Life As Usual 





"George's 4th CD of self-penned material is a winner and should be the one to break him into the national consciousness...Twelve new songs, between them running the gamut of emotion and experience that makes up 'life as usual'...The real thing in terms of songwriting, with bags of integrity and compassion, stylish lyrics set to strong melodic hooks with unbelievably catchy choruses. A perfect calling-card for George's talents." - David Kidman




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Track Listing and MP3 Samples.

 Track Title

High Quality


Give me the good news


Those who also serve


Life as usual (Rebellion)


Thieves of innocence


Strictly working class


I wish I could have met you


By and by


The rain is falling


Sangatte (Underground flight)


If I had another chance



Living on the stilts

12. Tonight no sorrow



Inveterate white collar computer-basher and songwriting impersonator;  born in Salonika, Greece in 1953; resident at Herga, Maidenhead & St Albans "Windward" folk clubs; 30+ years with 'the best girl north of the South Pole' (Vanessa);  a son (Martin, b1982); a daughter (Aliki, b1985); a grandson (Timmy, b2002); a dog (Lyddie, b1997); and we all belong to the amputee cat (Archimedes, spawned from the jaws of hell in 1993).
 The music:

I've always been involved with music in one way or another. From school choirs (where I discovered Carmina Burana by Carl Orff), in the 60's I was guitar-bashing protest songs in Greek 'boites' and briefly playing lead guitar in a teen band ("Drosophila Melanogastris" - "aphids" to the rest of us), while also discovering mediaeval French and Italian songs; at teenage parties in Greece at the time about 50% of the music was English/American - the rest was Italian and French pop (I still drool over Mireille Matthieu's eyes & voice);  in the UK in the 70's I fell in love with folk and tried my hand at it in the Midlands, both solo and in a trio (Cosmopolitans), but I also heard the wonderful sound of the King's Singers and got some more madrigals under my belt;  in the  80's I rediscovered Byzantine chant and sang in a choir that won the 1982 Eisteddfod;  in the 90's I found some gems in the Netherlands, like the group Flairck (ears that have not heard them are impoverished) and the wonderful Angelo Branduardi (superb application of traditional style to contemporary subjects); and in the 2000's, back in the UK once more, I picked up the folk threads again with the help of the Herga, Maidenhead and St Albans folk clubs.  All along, I had of course been listening to contemporary stuff, from my generation's staples (Beatles, Who, Canned Heat, Jethro Tull, Moody Blues, ELO etc) to Jake Thackray, Clive James/Pete Atkin (still top of my all time list, their stuff is the best kept secret in the music world), Tom Lehrer (his mastery of language and rhyme leaves me crying with frustration - his songs leave me crying with laughter) and more recently Stan Rogers, Graeme Miles, Robb Johnson,  Dave Webber, Steve Hughes and the multitude of superb contemporary songwriters that enrich folk music and of whose ability to create beauty from words and sounds I am always deeply jealous.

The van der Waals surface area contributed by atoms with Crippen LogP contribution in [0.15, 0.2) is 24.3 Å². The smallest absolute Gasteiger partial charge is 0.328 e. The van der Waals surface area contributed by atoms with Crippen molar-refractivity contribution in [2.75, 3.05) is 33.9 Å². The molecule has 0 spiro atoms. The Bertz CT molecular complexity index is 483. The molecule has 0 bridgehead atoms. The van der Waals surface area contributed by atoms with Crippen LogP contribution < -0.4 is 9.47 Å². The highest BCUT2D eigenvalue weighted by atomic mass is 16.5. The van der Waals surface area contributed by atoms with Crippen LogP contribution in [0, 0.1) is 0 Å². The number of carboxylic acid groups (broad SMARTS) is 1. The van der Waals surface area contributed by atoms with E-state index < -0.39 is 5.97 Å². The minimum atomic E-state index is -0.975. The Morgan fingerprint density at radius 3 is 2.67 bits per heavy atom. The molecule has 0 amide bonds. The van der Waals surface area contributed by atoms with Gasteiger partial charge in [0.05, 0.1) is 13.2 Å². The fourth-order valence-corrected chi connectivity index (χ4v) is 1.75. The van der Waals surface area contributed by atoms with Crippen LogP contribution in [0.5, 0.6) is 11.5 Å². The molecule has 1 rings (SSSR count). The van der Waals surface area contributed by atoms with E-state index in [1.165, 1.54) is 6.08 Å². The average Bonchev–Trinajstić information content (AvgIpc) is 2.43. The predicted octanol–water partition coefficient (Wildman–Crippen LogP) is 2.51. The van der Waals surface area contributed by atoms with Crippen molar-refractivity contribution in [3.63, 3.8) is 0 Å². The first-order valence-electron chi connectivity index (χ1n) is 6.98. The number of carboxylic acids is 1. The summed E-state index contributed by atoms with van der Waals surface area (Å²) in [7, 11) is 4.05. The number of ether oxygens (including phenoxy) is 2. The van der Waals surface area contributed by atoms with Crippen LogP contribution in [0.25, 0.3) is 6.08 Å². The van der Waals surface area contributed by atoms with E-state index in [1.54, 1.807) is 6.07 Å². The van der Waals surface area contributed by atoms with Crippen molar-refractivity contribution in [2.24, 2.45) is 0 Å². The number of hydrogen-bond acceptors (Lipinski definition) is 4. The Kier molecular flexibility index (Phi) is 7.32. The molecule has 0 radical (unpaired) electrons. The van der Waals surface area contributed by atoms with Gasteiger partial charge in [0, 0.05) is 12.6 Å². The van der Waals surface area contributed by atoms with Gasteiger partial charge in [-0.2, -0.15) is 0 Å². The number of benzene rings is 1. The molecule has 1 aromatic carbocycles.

The songs:

Then, in April 2001 something happened.  I am still not sure what it was, but the result is 104 songs and four albums so far: 'Countryside Like This' and 'Perfect Moments' came out in October 2002 under my home-label of Mellows Productions, and 'Silent Majority' in March 2003 under Robb Johnson's UNLaBELLED label.  "Life as usual" was released in March 2004, also under UNLaBELLED. What's more, people seemed to like them, and I started getting invitations for gigs. And more important, singers like Martyn Wyndham-Read, Roy Bailey, Andy Irvine, Vin Garbutt, Cloudstreet, Joe Stead, Roy Harris, Johnny Collins, Cockersdale etc were asking to sing my songs. Things were becoming serious, perhaps my 'faffing around' was producing something worthwhile!  But I don't want to let it become so serious that I will stop enjoying it. I just consider it a lucky 'streak', and I intend to ride it as far as it will take me.
 Looking back at what I have written so far, I now realise something that must have been there all along, yet I had never acknowledged overtly: I am driven by love of people with their imperfections (BECAUSE of their imperfections, even) and love to watch and support them as they struggle through daily life. It was always there; the songs acted as the relief valve to let it out. I still carry idealism too, no longer naive but tainted already with the compromises and stresses of adulthood. In a way, my songs are a cry of fear that I might one day lose my idealism altogether. But still, in my world all is not gloom and doom; there are lots of perfect moments, and I am determined to enjoy and celebrate them all. 

Of course, I don't know how long this will go on. Is my songwriting just a phase? Will the next song ever be written? Will I know it when I have "dried up"? God knows. Meanwhile, I am having the time of my life; and meeting lots of people in the folk circuit; and making friends - good friends; and when, every now and then, I hear another voice singing a song of mine, I feel the need to say "thanks".